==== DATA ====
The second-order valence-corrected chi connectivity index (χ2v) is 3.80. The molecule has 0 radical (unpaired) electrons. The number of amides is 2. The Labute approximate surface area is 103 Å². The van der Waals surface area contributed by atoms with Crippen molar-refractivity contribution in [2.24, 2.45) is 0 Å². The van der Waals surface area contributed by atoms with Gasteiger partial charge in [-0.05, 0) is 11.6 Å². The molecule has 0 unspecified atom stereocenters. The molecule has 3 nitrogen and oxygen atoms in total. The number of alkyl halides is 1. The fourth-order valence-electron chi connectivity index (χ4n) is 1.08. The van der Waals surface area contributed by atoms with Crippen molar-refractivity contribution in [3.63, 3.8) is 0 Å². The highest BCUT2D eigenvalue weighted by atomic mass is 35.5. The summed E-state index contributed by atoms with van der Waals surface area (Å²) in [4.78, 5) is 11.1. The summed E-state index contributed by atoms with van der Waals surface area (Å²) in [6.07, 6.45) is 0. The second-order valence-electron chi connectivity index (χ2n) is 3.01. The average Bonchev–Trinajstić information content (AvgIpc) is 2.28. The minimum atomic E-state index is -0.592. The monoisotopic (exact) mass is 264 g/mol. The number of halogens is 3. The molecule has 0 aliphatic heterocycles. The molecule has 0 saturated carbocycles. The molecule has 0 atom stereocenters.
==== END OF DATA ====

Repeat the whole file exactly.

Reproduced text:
The second-order valence-corrected chi connectivity index (χ2v) is 3.80. The molecule has 0 radical (unpaired) electrons. The number of amides is 2. The Labute approximate surface area is 103 Å². The van der Waals surface area contributed by atoms with Crippen molar-refractivity contribution in [2.24, 2.45) is 0 Å². The van der Waals surface area contributed by atoms with Gasteiger partial charge in [-0.05, 0) is 11.6 Å². The molecule has 0 unspecified atom stereocenters. The molecule has 3 nitrogen and oxygen atoms in total. The number of alkyl halides is 1. The fourth-order valence-electron chi connectivity index (χ4n) is 1.08. The van der Waals surface area contributed by atoms with Crippen molar-refractivity contribution in [3.63, 3.8) is 0 Å². The highest BCUT2D eigenvalue weighted by atomic mass is 35.5. The summed E-state index contributed by atoms with van der Waals surface area (Å²) in [4.78, 5) is 11.1. The summed E-state index contributed by atoms with van der Waals surface area (Å²) in [6.07, 6.45) is 0. The second-order valence-electron chi connectivity index (χ2n) is 3.01. The average Bonchev–Trinajstić information content (AvgIpc) is 2.28. The minimum atomic E-state index is -0.592. The monoisotopic (exact) mass is 264 g/mol. The number of halogens is 3. The molecule has 0 aliphatic heterocycles. The molecule has 0 saturated carbocycles. The molecule has 0 atom stereocenters.